Okay, full disclosure time, and an admission I should probably be slightly ashamed of.
I was rooting for Vlad Guerrero Jr. to hit a home run last night.
Now, to be clear, I wasn’t hoping for Jack Flaherty to throw his only really bad pitch of the night; I didn’t want to see him hang a breaking ball right in the kid’s wheelhouse. That part sucked. But I did actually say, out loud, to my television, “Just throw him a fastball over the plate, Jack, and let’s see what happens.” I was hoping to see Montreal’s favourite baseballing son challenged right down the pipe, and see who came out on top.
So yeah, for once in my life, I was sort of rooting against the Cardinals. I’m not really ashamed, either. That was magical. Baseball won’t be back to Montreal for probably another year, and there’s no better way that could have ended. Sometimes you have to just enjoy being a part of a Moment, even if it is, in fact, someone else’s Moment.
Also, holy shit did the pitchers ever look good last night. Admittedly, there were enough called strikes on pitches that appeared to be low, appeared to be outside, or appeared to be both that I think a whole lot of pitchers could have been successful (I also wonder if hitters were having a tough time seeing the ball in that particular stadium, because absolutely no hitters really looked comfortable in either game), but that doesn’t change the fact we saw a trio of Redbird starters completely steamroll the opposition.
Also also, I miss the Expos. I ordered a satin Expos jacket from Mitchel and Ness a couple years ago. I wanted it in white, but they only had blue. It was a really dumb way to spend a hundred and fifty bucks. It’s still pretty great.
Second thing: I want to take this opportunity to publicly congratulate Josey Curtis on becoming the new site manager. She’s said all along her goal in life is to write about baseball professionally. The passion is undeniable, and I think she’ll be a great steward of the site.
I was also relieved that, despite a longer transition process than we’ve had in the past, the job ultimately went to someone who was already part of the staff. Much like the team we cover here, I feel a huge part of the strength of this site over the years has been a fairly large amount of continuity. And no, I don’t mean me specifically being the only remaining link to Larry Borowsky’s original site. But with the exception of the exceedingly brief tenure of Mike Grabowski, every site manager has come either from the ranks of writers already on staff, or was hand-picked by the previous manager to take over in the case of Dan Moore inheriting the mantle from Larry originally.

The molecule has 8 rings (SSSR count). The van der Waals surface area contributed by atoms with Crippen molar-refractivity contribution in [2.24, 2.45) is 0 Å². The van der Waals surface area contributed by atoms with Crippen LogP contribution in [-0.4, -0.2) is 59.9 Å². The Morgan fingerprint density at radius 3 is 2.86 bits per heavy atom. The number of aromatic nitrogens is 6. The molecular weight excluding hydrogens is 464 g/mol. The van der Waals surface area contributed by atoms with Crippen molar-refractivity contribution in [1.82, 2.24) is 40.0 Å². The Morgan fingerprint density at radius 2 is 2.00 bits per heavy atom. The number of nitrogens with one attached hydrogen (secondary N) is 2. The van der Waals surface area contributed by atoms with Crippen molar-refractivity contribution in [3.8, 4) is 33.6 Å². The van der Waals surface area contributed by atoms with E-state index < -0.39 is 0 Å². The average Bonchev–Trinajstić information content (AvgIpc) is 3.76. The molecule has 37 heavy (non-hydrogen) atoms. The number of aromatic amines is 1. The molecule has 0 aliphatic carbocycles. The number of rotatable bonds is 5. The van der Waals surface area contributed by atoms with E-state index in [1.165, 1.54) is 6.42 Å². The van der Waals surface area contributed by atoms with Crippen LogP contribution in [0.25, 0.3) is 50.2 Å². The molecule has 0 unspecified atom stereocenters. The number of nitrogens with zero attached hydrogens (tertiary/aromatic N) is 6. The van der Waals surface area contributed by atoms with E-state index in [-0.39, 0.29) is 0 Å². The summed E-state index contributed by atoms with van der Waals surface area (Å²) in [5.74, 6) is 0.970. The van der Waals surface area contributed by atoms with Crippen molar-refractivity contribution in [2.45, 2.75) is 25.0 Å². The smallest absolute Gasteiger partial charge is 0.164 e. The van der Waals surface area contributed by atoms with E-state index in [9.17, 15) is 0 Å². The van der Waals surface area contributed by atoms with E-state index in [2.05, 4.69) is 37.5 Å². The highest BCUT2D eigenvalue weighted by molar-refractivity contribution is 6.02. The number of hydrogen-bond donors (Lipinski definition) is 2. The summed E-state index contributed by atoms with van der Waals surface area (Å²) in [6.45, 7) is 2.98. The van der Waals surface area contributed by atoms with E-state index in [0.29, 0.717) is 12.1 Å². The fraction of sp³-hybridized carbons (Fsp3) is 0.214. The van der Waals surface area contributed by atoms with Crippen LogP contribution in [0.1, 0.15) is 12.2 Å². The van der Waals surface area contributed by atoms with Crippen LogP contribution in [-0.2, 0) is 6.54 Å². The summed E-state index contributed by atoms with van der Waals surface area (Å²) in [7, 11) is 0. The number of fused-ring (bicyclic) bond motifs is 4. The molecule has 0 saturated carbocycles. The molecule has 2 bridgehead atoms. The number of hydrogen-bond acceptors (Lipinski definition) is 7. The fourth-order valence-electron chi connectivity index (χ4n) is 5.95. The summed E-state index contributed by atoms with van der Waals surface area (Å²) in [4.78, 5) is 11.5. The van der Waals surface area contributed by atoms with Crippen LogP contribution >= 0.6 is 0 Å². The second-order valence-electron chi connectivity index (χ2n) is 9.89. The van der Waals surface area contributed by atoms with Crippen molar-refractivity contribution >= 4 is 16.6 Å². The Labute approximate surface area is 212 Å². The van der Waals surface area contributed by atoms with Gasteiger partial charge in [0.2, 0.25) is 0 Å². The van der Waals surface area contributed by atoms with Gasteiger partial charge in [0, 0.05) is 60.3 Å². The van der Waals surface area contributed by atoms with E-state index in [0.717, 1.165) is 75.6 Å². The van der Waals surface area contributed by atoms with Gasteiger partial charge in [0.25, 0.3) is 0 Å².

At no point have we had someone come in from completely outside the staff and community and take over a group of people they know very little about. Dan was a community member and blogger in his own right before taking over, Ben Humphrey actually came back from self-imposed exile to rescue the site from disaster (and me from making a huge mistake and accepting the managing editor position), Craig was brought in by Ben and then stepped into the top role, and now Josey moves from contributor to the big chair vacated by Craig. Every site head has been fully immersed in the culture of the place before taking over the top job. I think that is a very good thing.
Speaking of continuity, I’ve been doing season previews in the form of two-sentence team descriptions since 2014, which makes this a fifth annual installment. It continues to blindside me over and over just how long I’ve been hanging around this place.
As always, teams are listed in order of finish, division by division.
Let’s go....West to East this time, shall we?
American League West
The Astros are really effing good.
Look, not every team actually needs two whole sentences, okay?
They have the best player in baseball, one of the three or four best shortstops in the game, and they just hit the jackpot when the most talented non-MLB pitcher on Earth decided he’d like to play for them for essentially free. It’s basically one big, long experiment to see how much good fortune a franchise can overcome to still fail.
The A’s have two up and coming star-level players in Matts Chapman and Olson, an excellent farm system with exciting players like Franklin Barreto and A.J. Puk, and a few really smart additions to the roster like Stephen Piscotty. It’s going to be so much fun watching them all get sold off over the next few years.
I got fooled last year, thinking the Mariners had made enough incremental, smart changes to their roster to make a real run at the division before night closed in on them. Jerry DiPoto has continued to try and piece together a competitive roster via dozens of moves to gain a marginal win or two, but Seattle is facing a brutal, long rebuild, particularly if they continue to deny the fact said rebuild is coming and don’t make moves to get a head start on it soon.